Go draw yourself a comfortable bath. If you like, add a few drops of your jasmin, cucumber, or sandalwood oil to the water (or all three, if you prefer). Relax into the water, slowing your breath. With each exhalation, imagine that you are dispelling any negativity or stress, letting your body melt into the water. With each inhalation, imagine that you are awakening your mind, expanding it, and encouraging your subconscious to emerge. Bathe as long as you like, doing your mindful breathwork throughout.

After your bath, dry off and don comfortable sleeping attire. Go back to your bedroom and light your Incense charcoal. Hold it between your thumb and forefinger and light the end farthest from your fingers. When its sparks are almost to your fingers, place it back on the sand in your burner. Let the coal ignite completely across, then place a small bit of your Incense in the center of the coal. Waft some of the smoke up toward your face and breathe deeply as you greet your subconscious. Tell your inner mind that you will be listening closely tonight. You may ask a specific question or just let your subconscious show you something you need to know.

Leave the Incense burning (if you have an active cat or dog, you may wish to put it in another room for the night so that your burning coal doesn't get knocked onto the floor). Pick up your journal and place it in a convenient spot by your bed along with a writing utensil. Retire into your soft bed and let yourself drift into sleep. During the night you may be half awakened by active dreams—write down any images, impressions, themes, or characters in your journal any time you wake. Go back to sleep for more dreams. You may be awakened by some of your dreams, but it is not uncommon to sleep the night through.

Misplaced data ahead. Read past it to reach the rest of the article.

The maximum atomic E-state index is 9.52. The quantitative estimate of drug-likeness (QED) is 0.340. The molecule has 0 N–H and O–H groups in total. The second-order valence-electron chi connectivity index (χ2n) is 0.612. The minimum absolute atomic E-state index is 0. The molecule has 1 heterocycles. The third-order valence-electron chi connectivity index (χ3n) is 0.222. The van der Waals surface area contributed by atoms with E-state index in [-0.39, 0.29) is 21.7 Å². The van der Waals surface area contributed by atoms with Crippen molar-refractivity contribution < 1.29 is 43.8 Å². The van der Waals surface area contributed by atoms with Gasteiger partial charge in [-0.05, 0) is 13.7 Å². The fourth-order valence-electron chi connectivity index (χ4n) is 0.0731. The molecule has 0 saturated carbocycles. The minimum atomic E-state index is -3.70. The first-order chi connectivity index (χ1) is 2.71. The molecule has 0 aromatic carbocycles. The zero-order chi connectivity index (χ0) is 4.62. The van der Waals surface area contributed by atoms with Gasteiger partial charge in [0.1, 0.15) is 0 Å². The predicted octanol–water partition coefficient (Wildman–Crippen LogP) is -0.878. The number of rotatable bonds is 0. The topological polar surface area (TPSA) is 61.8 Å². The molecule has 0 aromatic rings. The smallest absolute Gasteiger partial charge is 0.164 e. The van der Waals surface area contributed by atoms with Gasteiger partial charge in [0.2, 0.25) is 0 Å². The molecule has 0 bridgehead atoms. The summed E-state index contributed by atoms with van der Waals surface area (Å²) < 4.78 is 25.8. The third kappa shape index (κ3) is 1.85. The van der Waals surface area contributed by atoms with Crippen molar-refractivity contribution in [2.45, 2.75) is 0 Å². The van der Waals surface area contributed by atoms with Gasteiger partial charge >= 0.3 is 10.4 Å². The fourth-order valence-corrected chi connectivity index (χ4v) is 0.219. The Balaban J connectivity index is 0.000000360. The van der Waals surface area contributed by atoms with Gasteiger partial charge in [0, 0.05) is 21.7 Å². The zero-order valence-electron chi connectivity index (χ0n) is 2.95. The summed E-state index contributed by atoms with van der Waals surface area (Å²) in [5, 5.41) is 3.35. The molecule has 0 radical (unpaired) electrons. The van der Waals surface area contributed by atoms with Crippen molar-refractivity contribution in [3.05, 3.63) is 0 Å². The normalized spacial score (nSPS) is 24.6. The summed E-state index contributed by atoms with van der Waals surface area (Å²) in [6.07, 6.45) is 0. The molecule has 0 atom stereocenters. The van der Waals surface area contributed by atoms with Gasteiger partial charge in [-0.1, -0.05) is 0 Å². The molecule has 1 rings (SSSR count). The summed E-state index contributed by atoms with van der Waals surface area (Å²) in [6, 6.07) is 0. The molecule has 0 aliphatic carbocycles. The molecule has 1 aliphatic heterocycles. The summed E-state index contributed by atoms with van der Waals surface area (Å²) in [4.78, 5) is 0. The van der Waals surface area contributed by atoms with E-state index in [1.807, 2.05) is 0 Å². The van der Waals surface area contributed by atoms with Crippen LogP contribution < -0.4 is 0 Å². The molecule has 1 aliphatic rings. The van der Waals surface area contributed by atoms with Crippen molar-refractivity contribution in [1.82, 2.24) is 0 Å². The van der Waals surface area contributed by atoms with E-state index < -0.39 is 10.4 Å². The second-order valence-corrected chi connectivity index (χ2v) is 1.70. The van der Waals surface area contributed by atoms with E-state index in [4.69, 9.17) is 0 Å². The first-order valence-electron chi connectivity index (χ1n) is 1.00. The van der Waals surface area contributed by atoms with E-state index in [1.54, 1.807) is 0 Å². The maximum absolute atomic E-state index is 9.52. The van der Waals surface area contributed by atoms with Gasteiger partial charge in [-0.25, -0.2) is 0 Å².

Before you get up in the morning, while you are still in that half-sleep state, write down any dreams and their major symbols, people, emotional qualities (joy, fear, freedom, amusement ...). Over the next few days and nights, you may find that additional dream memories rise to the surface of your conscious mind or that you get psychic impressions that feel important. Keep your journal handy wherever you go so that you can jot down these memories as well.

Later the next day, you can dispose of the charcoal and Incense ashes by simply stirring them into the sand in your Incense burner. As you use your burner in several different sessions over time, you can bury the sand or sprinkle it into your yard, but you don't have to use new sand each time. Just dispose of the sand when it gets too much Incense debris in it and reuse it until then.

Excerpted from The Herbal Alchemist's HANDBOOK by Karen Harrison. Copyright © 2011 Karen Harrison. Excerpted by permission of Red Wheel/Weiser, LLC.
All rights reserved. No part of this excerpt may be reproduced or reprinted without permission in writing from the publisher.
Excerpts are provided by Dial-A-Book Inc. solely for the personal use of visitors to this web site.

Meet the Author

Karen Harrison has been involved with magick, the psychic arts, and occultism since early childhood. She earned a Master of Herbology from the Emerson College of Herbology in Montreal, and is the proprietress of Moon Magick Alchemical Apothecary. She and her husband also own Isis Books, Gifts and Healing Oasis in Denver, Colorado (isisbooks.com), the largest and most complete brick and mortar store in the U.S. specializing in world spirituality, magick and herbs/essential oils.

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Herbal Alchemist's Handbook: A Grimoire of Philtres. Elixirs, Oils, Incense, and Formulas for Ritual Use 3 out of 5 based on 0 ratings. 1 reviews.
TheDainty1ne More than 1 year ago
Interesting, I have yet to try out the suggested formulas but the information seems accurate when cross-referenced with other research.